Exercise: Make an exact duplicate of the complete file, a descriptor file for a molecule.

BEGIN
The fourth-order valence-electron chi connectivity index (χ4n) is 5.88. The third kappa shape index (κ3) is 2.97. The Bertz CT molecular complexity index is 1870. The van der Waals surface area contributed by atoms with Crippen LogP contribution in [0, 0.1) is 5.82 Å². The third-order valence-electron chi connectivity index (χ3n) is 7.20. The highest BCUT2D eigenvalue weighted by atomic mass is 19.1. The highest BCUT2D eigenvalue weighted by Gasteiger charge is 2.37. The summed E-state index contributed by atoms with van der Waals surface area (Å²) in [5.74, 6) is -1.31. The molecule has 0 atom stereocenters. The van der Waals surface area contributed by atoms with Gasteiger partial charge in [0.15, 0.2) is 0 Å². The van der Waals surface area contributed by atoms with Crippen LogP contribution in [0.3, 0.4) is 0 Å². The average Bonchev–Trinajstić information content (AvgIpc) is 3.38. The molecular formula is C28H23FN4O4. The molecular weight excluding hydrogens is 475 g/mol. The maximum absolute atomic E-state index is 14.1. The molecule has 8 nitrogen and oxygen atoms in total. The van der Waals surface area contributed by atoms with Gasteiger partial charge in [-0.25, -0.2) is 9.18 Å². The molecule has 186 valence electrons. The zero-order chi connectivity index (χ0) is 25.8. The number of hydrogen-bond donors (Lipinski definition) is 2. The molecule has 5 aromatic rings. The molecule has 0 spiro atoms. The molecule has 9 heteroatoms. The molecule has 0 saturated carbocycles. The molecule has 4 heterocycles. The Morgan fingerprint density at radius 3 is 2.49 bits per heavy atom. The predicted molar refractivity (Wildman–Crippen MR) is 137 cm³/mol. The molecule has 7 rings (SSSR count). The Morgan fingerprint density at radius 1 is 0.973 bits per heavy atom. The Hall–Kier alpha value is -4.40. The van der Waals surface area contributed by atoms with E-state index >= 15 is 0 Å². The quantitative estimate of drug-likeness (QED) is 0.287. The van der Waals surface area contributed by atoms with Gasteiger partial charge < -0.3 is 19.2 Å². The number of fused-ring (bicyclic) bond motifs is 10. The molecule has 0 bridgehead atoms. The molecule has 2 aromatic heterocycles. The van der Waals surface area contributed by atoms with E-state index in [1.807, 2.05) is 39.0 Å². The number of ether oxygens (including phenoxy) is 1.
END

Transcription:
The fourth-order valence-electron chi connectivity index (χ4n) is 5.88. The third kappa shape index (κ3) is 2.97. The Bertz CT molecular complexity index is 1870. The van der Waals surface area contributed by atoms with Crippen LogP contribution in [0, 0.1) is 5.82 Å². The third-order valence-electron chi connectivity index (χ3n) is 7.20. The highest BCUT2D eigenvalue weighted by atomic mass is 19.1. The highest BCUT2D eigenvalue weighted by Gasteiger charge is 2.37. The summed E-state index contributed by atoms with van der Waals surface area (Å²) in [5.74, 6) is -1.31. The molecule has 0 atom stereocenters. The van der Waals surface area contributed by atoms with Gasteiger partial charge in [0.15, 0.2) is 0 Å². The van der Waals surface area contributed by atoms with Crippen LogP contribution in [0.3, 0.4) is 0 Å². The average Bonchev–Trinajstić information content (AvgIpc) is 3.38. The molecular formula is C28H23FN4O4. The molecular weight excluding hydrogens is 475 g/mol. The maximum absolute atomic E-state index is 14.1. The molecule has 8 nitrogen and oxygen atoms in total. The van der Waals surface area contributed by atoms with Gasteiger partial charge in [-0.25, -0.2) is 9.18 Å². The molecule has 186 valence electrons. The zero-order chi connectivity index (χ0) is 25.8. The number of hydrogen-bond donors (Lipinski definition) is 2. The molecule has 5 aromatic rings. The molecule has 0 spiro atoms. The molecule has 9 heteroatoms. The molecule has 0 saturated carbocycles. The molecule has 4 heterocycles. The Morgan fingerprint density at radius 3 is 2.49 bits per heavy atom. The predicted molar refractivity (Wildman–Crippen MR) is 137 cm³/mol. The molecule has 7 rings (SSSR count). The Morgan fingerprint density at radius 1 is 0.973 bits per heavy atom. The Hall–Kier alpha value is -4.40. The van der Waals surface area contributed by atoms with E-state index >= 15 is 0 Å². The quantitative estimate of drug-likeness (QED) is 0.287. The van der Waals surface area contributed by atoms with Gasteiger partial charge < -0.3 is 19.2 Å². The number of fused-ring (bicyclic) bond motifs is 10. The molecule has 0 bridgehead atoms. The molecule has 2 aromatic heterocycles. The van der Waals surface area contributed by atoms with E-state index in [1.807, 2.05) is 39.0 Å². The number of ether oxygens (including phenoxy) is 1.